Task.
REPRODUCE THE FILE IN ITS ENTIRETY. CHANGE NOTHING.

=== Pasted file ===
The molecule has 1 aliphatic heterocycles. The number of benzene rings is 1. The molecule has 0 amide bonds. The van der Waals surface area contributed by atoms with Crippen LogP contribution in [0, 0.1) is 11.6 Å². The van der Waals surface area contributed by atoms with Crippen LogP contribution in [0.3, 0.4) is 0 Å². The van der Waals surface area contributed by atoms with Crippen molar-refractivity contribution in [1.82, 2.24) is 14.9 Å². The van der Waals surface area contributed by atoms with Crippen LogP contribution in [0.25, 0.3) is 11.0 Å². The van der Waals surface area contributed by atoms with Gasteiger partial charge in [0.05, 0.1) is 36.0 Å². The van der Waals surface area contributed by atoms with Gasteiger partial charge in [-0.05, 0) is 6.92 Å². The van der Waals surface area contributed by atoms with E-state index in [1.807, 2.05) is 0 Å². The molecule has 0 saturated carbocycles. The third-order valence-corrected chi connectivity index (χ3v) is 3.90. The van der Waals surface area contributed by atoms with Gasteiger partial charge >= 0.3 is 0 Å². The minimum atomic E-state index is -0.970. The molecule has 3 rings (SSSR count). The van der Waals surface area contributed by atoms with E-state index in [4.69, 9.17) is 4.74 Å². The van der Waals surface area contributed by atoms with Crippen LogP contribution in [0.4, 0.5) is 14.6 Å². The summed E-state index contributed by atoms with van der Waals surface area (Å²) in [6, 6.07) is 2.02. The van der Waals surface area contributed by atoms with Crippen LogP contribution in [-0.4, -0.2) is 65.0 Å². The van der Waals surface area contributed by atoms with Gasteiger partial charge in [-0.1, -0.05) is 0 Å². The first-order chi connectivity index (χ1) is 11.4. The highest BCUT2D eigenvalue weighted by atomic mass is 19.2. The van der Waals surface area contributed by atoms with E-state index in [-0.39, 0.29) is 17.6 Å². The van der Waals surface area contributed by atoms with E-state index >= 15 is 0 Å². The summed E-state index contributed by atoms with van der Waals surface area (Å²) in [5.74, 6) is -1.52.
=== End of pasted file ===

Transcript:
The molecule has 1 aliphatic heterocycles. The number of benzene rings is 1. The molecule has 0 amide bonds. The van der Waals surface area contributed by atoms with Crippen LogP contribution in [0, 0.1) is 11.6 Å². The van der Waals surface area contributed by atoms with Crippen LogP contribution in [0.3, 0.4) is 0 Å². The van der Waals surface area contributed by atoms with Crippen molar-refractivity contribution in [1.82, 2.24) is 14.9 Å². The van der Waals surface area contributed by atoms with Crippen LogP contribution in [0.25, 0.3) is 11.0 Å². The van der Waals surface area contributed by atoms with Gasteiger partial charge in [0.05, 0.1) is 36.0 Å². The van der Waals surface area contributed by atoms with Gasteiger partial charge in [-0.05, 0) is 6.92 Å². The van der Waals surface area contributed by atoms with E-state index in [1.807, 2.05) is 0 Å². The molecule has 0 saturated carbocycles. The third-order valence-corrected chi connectivity index (χ3v) is 3.90. The van der Waals surface area contributed by atoms with Gasteiger partial charge >= 0.3 is 0 Å². The minimum atomic E-state index is -0.970. The molecule has 3 rings (SSSR count). The van der Waals surface area contributed by atoms with E-state index in [4.69, 9.17) is 4.74 Å². The van der Waals surface area contributed by atoms with Crippen LogP contribution in [0.4, 0.5) is 14.6 Å². The summed E-state index contributed by atoms with van der Waals surface area (Å²) in [6, 6.07) is 2.02. The van der Waals surface area contributed by atoms with Crippen LogP contribution in [-0.4, -0.2) is 65.0 Å². The van der Waals surface area contributed by atoms with Gasteiger partial charge in [-0.1, -0.05) is 0 Å². The first-order chi connectivity index (χ1) is 11.4. The highest BCUT2D eigenvalue weighted by atomic mass is 19.2. The van der Waals surface area contributed by atoms with E-state index in [-0.39, 0.29) is 17.6 Å². The van der Waals surface area contributed by atoms with E-state index >= 15 is 0 Å². The summed E-state index contributed by atoms with van der Waals surface area (Å²) in [5.74, 6) is -1.52.